“I learned that computers only do what you tell them to do. I thought computers were smart, but it is the people that are smart.” — Alsyiana G., Boys & Girls Clubs of Fort Wayne, Indiana
I love that quote. So often, modern technology seems like it has all the answers. But for every question asked of a search engine, every task completed by a smart home device, every calculator computation seemingly pulling numbers from thin air — the answer originates from one smart human being and the many others who put technology into action. At Boys & Girls Clubs of America, we’re proud to partner with Microsoft to inspire young people across the nation, especially young women like Alsyiana, to realize their potential as big thinkers, coders, explorers, engineers and problem-solvers. They’re the faces of STEM's future and we need them.
The next generation of STEM professionals will be the innovators who find cures, solve problems, invent products and generate ideas that transform life as we know it. It’s a booming sector with no end in sight. In fact, between 2014 and 2024, STEM jobs such as computing, engineering and advanced manufacturing are projected to grow by 17 percent, compared to a 12 percent growth rate for non-STEM jobs. Yet our workforce is not rising correspondingly. Too few elementary, middle and high school students are interested in or adequately prepared to pursue careers in science, technology, engineering and math, a fact that is especially true for youth of color and girls. According to the National Girls Collaborative Project, women make up half of the total U.S. college-educated workforce, but only 29 percent of the science and engineering workforce.
How do we get girls excited about STEM? In its simplest form, the answer is like a science experiment itself: we give them access and watch what happens. What happens when you empower underserved youth to tinker with block-based codes, design and develop original apps, and simulate computational reasoning with the support of passionate mentors and professionals? What happens when you meet kids in their world: building skills, earning digital badges and publishing their digital creations? I can tell you because I’ve seen it myself — their eyes light up and so do their imaginations. Once young women realize they can create, explore and experiment on their own terms, they can begin to see the possibility of a STEM career. In fact, thanks to Club programming, 50 percent of female Club members in the 2016 graduating class expressed an interest in STEM careers, compared to just 16 percent of their peers nationally. Now those are results a scientist - or just about anyone - likes to see!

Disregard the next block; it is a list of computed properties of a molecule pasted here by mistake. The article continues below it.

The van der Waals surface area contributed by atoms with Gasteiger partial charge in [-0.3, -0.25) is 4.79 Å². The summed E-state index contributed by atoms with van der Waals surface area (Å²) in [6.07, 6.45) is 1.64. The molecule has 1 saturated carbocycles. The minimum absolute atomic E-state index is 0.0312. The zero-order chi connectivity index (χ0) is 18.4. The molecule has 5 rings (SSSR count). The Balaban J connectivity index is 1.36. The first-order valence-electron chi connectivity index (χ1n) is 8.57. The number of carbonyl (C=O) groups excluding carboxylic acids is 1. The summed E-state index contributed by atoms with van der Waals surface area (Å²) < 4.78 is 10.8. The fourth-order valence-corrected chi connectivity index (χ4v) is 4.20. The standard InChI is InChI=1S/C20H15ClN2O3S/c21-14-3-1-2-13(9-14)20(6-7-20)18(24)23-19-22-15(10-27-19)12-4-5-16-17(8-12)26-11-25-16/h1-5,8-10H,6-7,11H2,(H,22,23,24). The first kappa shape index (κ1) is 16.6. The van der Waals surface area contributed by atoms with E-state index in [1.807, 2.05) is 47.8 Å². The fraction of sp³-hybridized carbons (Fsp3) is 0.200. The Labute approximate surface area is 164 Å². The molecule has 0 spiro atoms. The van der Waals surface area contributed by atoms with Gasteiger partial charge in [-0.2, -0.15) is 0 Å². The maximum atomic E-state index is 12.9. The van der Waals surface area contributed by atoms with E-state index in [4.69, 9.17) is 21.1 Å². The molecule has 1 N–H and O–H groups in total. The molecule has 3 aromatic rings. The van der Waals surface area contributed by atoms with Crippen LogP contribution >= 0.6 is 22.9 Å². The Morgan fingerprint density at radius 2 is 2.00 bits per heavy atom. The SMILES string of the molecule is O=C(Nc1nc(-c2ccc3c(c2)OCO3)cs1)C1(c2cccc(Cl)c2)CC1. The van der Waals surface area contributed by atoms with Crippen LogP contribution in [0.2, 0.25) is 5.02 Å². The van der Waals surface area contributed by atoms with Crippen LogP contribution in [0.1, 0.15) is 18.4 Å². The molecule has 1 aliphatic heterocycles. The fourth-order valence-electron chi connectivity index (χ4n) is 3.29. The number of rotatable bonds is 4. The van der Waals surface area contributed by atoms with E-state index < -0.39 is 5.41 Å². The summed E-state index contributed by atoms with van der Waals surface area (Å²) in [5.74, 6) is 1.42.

At BGCA and Microsoft, we understand that STEM education is critical to the future success of America and our young people. That's why we’ve teamed up to prepare the next generation of science, technology, engineering and math leaders by helping more young people — and especially girls, minority youth and those from low-income communities — to learn skills such as critical thinking, problem-solving and coding through computer science education. We’re bringing this programming to kids who might not have access to it otherwise — ensuring whole new generations are introduced to the possibilities that STEM holds for a fulfilling future.
Through our Great Futures 2025 strategic plan, BGCA is dedicated to a sole purpose: to inspire and empower Club youth to achieve success and champion opportunities for all young people . We have eight years to get there and are proud to work alongside partners like Microsoft. Together, we are creating opportunities for America’s youth to achieve great futures.
But today, on International Women’s Day, we pause to celebrate the accomplishments we see right now. Girls logging onto computers, delving into problems and bringing ideas to life as they learn they can be creators in the click of a button. So let’s celebrate all the girls who enter their local Boys & Girls Club and run straight for the tech center. I can’t wait to see what their futures hold, and how their ideas, inventions and achievements will one day shape our world.